blows keep It comes to Apple’s bug-bounty program, which security researchers say is slow and inconsistent in responding to its vulnerability reports.
This time , Follen today This is due to the failure to sanitize the user input field – specifically, the phone number field AirTag owners Used to locate their lost devices.
Security consultant and penetration tester Bobby Rauch discovered that Apple AirTags—Small devices that can be attached to frequently lost items such as laptops, phones, or car keys — do not sanitize user input. This omission opens the door to AirTags To be used in a drop attack. Instead of transplanting target queues to USB drives loaded with Malware, an attacker could drop a maliciously crafted AirTag.
This type of attack doesn’t require a great deal of technological knowledge – the attacker simply writes a valid XSS into the AirTag’s phone number field, then puts the AirTag into Lost mode and drops it somewhere the target is likely to find it. In theory, scanning a lost AirTag is a safe procedure – a web page should only appear at https://found.apple.com/. The problem is that found.apple.com then embeds the contents of the website’s phone number field as displayed in the victim’s browser, without it being patched.
Rauch explained that the most obvious way to exploit this vulnerability is to use simple XSS to bring up a fake iCloud login dialog on the victim’s phone. This doesn’t take much at all in the way of the code.
If found.apple.com innocently included the above XSS in the response to the scanned AirTag, the victim will get a popup showing the contents of badside.tld/page.html. This could be a zero-day exploit of the browser or just a phishing dialog. Rauch assumes there is a fake iCloud login dialog, which can be made to look just like the real thing – but forces the victim’s Apple credentials to the target server instead.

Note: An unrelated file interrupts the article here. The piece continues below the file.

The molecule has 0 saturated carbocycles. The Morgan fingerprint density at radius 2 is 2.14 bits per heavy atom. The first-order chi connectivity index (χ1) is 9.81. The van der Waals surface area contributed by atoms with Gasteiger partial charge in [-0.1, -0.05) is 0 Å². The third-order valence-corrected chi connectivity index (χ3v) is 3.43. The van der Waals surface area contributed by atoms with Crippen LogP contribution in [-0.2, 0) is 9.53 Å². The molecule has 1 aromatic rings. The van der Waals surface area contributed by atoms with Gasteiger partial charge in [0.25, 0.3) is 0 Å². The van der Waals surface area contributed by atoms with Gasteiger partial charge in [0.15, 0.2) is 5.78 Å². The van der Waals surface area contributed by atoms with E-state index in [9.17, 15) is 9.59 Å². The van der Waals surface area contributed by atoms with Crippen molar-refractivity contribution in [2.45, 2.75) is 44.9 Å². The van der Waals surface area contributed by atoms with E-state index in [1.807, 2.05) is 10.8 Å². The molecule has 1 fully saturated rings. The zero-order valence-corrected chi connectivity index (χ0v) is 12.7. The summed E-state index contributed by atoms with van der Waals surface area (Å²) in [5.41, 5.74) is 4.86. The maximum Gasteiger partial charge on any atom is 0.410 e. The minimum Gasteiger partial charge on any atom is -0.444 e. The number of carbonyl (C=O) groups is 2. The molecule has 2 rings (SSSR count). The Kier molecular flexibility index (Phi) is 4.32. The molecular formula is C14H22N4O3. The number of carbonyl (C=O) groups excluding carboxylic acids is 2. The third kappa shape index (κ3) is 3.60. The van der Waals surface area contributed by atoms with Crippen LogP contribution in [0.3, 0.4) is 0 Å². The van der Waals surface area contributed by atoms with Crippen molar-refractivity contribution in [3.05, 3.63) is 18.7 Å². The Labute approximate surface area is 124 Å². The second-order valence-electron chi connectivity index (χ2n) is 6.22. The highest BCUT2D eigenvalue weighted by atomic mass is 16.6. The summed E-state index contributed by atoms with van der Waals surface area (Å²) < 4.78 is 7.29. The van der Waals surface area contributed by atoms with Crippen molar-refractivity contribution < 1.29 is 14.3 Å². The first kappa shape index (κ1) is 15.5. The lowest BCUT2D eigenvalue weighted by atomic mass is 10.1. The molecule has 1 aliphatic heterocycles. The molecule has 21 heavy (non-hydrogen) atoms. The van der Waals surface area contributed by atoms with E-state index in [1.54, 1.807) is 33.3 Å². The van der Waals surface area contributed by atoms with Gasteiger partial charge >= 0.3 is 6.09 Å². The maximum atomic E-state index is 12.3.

Although this is a compelling exploit, it is by no means the only one available – everything you can do with a web page is on the table and available. This ranges from simple phishing as shown in the example above to exposing the victim’s phone to a file zero day Browser Don’t Click highly impressionable.
More technical details – and simple videos showing both the vulnerability and network activity resulting from the Rauch exploit – are publicly available at Rauch disclosure on average.
This is the public disclosure Apple brought to you
Rauch told Krebs that he initially disclosed the vulnerability privately to Apple on June 20, but for three months, the whole company told him it was “still investigating.” This is a strange response to what appears to be a very simple bug to check and mitigate. Last Thursday, Apple sent Rauch an email to say the vulnerability will be addressed in an upcoming update, and asked him not to talk about it publicly in the meantime.
An apple He never responded to Rauch’s basic questions, such as whether he had a timeline for fixing the bug, whether he planned to give him credit for the report, and whether He will be eligible for a reward. Lack of communication from Cupertino pushed Rauch to leave general On Medium, despite the fact that Apple requires researchers to remain silent about their discoveries if they want credit and/or compensation for their work.
Rauch expressed his willingness to work with Apple, but asked the company to “provide some details about when you plan to fix this, and whether there has been any acknowledgment or payment of an error reward.” He also warned the company that he plans to publish in 90 days. Rauch says Apple’s response has been “basically, we’d be grateful if you didn’t leak this.”
We have reached out to Apple for comment.
This story originally appeared Ars Technica.
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